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July 02, 2008


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Unfortunately, my HOA won't allow us to install solar panels on my rooftop or windmills in my yard. I would gladly do so, even without tax credits. But because our laws give my neighbors too much power over what we do, we're expected to just keep on living like we did in the '90s.

I believe in the free market. If it saves me money first, then I'll pay to be MORE environmentally-friendly. The best thing we can all do is just cut back on our energy use, drive less, and invest in more efficient hardware when it makes sense. The recent runup in gasoline prices has everything to do with supply and demand, not greedy oil companies and speculators (investors). If we just cut back on our driving and stop buying SUV's the price of gas will stabilize.

Free market aside, unless energy becomes a national security issue, the things we want to do on our own will become victims of NIMBY syndrome and the hyprocrit environmentalists. They would all rather us become like the Amish rather than build another nuclear plant, or go after the oil we already know is there, on land we already lease, or refine at facilities that already exist.

The first thing I would do is push to restrict the power of HOAs from preventing solar panels from going up on my rooftop. Give me that petition and I'll sign it right now.

Regarding learning about wind power, I've found the following site particularly informative:

I've ran my numbers and while I find a difficult financial justification for cutting my electric bills w/ PV or wind, combining a sized-up installation with an investment into an electric vehicle conversion results in far better payoff times.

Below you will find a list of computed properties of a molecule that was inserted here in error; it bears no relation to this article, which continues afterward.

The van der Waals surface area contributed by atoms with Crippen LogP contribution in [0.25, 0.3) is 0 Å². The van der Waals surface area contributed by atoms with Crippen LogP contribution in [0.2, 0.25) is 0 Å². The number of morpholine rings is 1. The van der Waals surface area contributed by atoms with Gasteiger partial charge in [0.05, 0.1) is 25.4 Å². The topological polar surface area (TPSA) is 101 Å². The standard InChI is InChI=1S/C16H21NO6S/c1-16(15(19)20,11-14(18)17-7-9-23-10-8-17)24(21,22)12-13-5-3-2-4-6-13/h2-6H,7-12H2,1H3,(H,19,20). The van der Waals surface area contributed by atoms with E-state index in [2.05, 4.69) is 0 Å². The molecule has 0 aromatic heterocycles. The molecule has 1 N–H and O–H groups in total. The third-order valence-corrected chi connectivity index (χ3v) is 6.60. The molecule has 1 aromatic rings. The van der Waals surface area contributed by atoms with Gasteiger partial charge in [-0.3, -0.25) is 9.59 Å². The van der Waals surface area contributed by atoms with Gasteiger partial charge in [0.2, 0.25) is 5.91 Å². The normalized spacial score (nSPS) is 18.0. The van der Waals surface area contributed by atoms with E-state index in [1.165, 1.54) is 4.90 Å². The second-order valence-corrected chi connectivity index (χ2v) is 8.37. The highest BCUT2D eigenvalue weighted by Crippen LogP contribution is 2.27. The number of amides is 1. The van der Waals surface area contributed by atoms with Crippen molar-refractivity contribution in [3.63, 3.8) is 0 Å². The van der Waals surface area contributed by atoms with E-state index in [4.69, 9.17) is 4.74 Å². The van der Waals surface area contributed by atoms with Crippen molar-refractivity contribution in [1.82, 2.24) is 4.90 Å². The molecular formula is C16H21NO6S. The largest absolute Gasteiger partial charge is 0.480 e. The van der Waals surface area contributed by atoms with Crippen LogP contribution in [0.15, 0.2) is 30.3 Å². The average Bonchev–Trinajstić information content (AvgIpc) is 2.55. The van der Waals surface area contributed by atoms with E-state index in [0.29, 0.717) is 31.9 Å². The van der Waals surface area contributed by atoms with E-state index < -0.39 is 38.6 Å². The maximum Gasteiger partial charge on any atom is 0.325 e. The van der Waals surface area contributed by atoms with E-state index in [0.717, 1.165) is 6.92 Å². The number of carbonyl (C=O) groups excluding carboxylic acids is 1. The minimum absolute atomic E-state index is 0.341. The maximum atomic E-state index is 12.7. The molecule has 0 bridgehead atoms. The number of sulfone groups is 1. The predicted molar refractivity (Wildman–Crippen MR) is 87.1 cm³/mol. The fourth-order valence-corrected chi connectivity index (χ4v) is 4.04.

"Unfortunately, my HOA won't allow us to install solar panels on my rooftop or windmills in my yard."

One more reason I'll never be part of an HOA...

I'd like to eventually have a home which is powered by alternative energy, at least on average (eg. produce extra during the day, powered by the grid at night).

I currently power my entire home using alternative energy. My electric company offers a program called Pure Power in which they buy the equivalent of my monthly usage from Green-e Energy certified renewable sources. It costs 1.5 cents per kWh extra, but it's worth it in my opinion.

On the otherhand, I wish I could afford to install alternative energy generators in my house. We get a great ratio of sun to rain, so having some solar panels and a grey water tank would be ideal. At this point, the cost is to prohibitive to install anything.

I would love to use solar on our next home since it will probably be the one we live in for 25+ years and we'd likely recoup our investment. But we'd have to extensively research the costs first - and plan on doing so a couple years down the road.

I think (hope) the next few years will bring big advancements in this area though, so who knows what things will cost - both in terms of solar equipment going down and traditional power going up - by then.

"Unfortunately, my HOA won't allow us to install solar panels on my rooftop or windmills in my yard."

Courts have routinely ruled against HOA in these situations. You should check it out. People usually give in because they don't want the fight with their neighbors. The same precidence has been set with sattelite dishes and the like. The HOA does not truly have the power to prevent you from doing that or solar.

With that said, we've been contemplating solar power for our detached garage. It is completely off grid now with zero electric. To run just some basic lights and a garage door opener, solar was expected to run about $1500 versus $500 for conventional wiring to be run out there. I'm sure the payback is quite long, but it's a perfect application of solar.

The question that no one seems to be answering is this one: What about developing countries like China and India? Yes, the US needs to cut back its consumption, and we are doing so. But what about the rest of the world? I read that in a few years, China will be driving as much as, if not more than we are right now. Ford is developing a cheap car for sale in India, which will put thousands and thousands of new drivers on the road.